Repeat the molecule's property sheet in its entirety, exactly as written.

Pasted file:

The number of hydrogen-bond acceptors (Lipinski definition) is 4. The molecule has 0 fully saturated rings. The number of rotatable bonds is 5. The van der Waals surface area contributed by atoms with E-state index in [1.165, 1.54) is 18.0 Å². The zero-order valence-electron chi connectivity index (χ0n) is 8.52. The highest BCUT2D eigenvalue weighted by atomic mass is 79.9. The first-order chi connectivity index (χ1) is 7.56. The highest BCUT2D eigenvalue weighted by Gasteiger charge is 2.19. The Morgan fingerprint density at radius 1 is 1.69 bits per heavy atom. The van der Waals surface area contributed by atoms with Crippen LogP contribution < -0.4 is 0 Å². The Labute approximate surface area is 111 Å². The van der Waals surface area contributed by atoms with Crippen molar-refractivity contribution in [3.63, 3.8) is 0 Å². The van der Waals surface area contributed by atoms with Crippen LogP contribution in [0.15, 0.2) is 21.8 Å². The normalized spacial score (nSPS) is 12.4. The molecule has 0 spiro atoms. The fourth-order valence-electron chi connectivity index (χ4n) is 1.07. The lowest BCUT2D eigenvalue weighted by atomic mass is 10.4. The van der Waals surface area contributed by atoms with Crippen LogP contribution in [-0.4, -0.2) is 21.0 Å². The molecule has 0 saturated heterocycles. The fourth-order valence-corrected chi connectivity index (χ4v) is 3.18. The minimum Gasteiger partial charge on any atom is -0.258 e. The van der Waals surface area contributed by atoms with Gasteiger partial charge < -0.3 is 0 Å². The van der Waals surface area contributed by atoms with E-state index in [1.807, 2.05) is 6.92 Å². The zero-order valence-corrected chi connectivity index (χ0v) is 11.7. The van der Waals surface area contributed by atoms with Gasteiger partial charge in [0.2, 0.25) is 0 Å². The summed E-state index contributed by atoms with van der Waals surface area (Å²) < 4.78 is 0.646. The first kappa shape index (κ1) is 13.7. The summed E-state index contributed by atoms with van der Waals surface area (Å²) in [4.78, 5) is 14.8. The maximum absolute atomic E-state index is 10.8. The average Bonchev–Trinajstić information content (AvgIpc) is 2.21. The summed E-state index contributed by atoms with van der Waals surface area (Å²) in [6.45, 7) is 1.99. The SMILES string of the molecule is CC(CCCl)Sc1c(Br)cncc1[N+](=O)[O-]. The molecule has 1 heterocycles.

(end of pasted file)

The number of hydrogen-bond acceptors (Lipinski definition) is 4. The molecule has 0 fully saturated rings. The number of rotatable bonds is 5. The van der Waals surface area contributed by atoms with E-state index in [1.165, 1.54) is 18.0 Å². The zero-order valence-electron chi connectivity index (χ0n) is 8.52. The highest BCUT2D eigenvalue weighted by atomic mass is 79.9. The first-order chi connectivity index (χ1) is 7.56. The highest BCUT2D eigenvalue weighted by Gasteiger charge is 2.19. The Morgan fingerprint density at radius 1 is 1.69 bits per heavy atom. The van der Waals surface area contributed by atoms with Crippen LogP contribution < -0.4 is 0 Å². The Labute approximate surface area is 111 Å². The van der Waals surface area contributed by atoms with Crippen molar-refractivity contribution in [3.63, 3.8) is 0 Å². The van der Waals surface area contributed by atoms with Crippen LogP contribution in [0.15, 0.2) is 21.8 Å². The normalized spacial score (nSPS) is 12.4. The molecule has 0 spiro atoms. The fourth-order valence-electron chi connectivity index (χ4n) is 1.07. The lowest BCUT2D eigenvalue weighted by atomic mass is 10.4. The van der Waals surface area contributed by atoms with Crippen LogP contribution in [-0.4, -0.2) is 21.0 Å². The molecule has 0 saturated heterocycles. The fourth-order valence-corrected chi connectivity index (χ4v) is 3.18. The minimum Gasteiger partial charge on any atom is -0.258 e. The van der Waals surface area contributed by atoms with Gasteiger partial charge < -0.3 is 0 Å². The van der Waals surface area contributed by atoms with E-state index in [1.807, 2.05) is 6.92 Å². The zero-order valence-corrected chi connectivity index (χ0v) is 11.7. The van der Waals surface area contributed by atoms with Gasteiger partial charge in [0.2, 0.25) is 0 Å². The summed E-state index contributed by atoms with van der Waals surface area (Å²) < 4.78 is 0.646. The first kappa shape index (κ1) is 13.7. The summed E-state index contributed by atoms with van der Waals surface area (Å²) in [4.78, 5) is 14.8. The maximum absolute atomic E-state index is 10.8. The average Bonchev–Trinajstić information content (AvgIpc) is 2.21. The summed E-state index contributed by atoms with van der Waals surface area (Å²) in [6.45, 7) is 1.99. The SMILES string of the molecule is CC(CCCl)Sc1c(Br)cncc1[N+](=O)[O-]. The molecule has 1 heterocycles.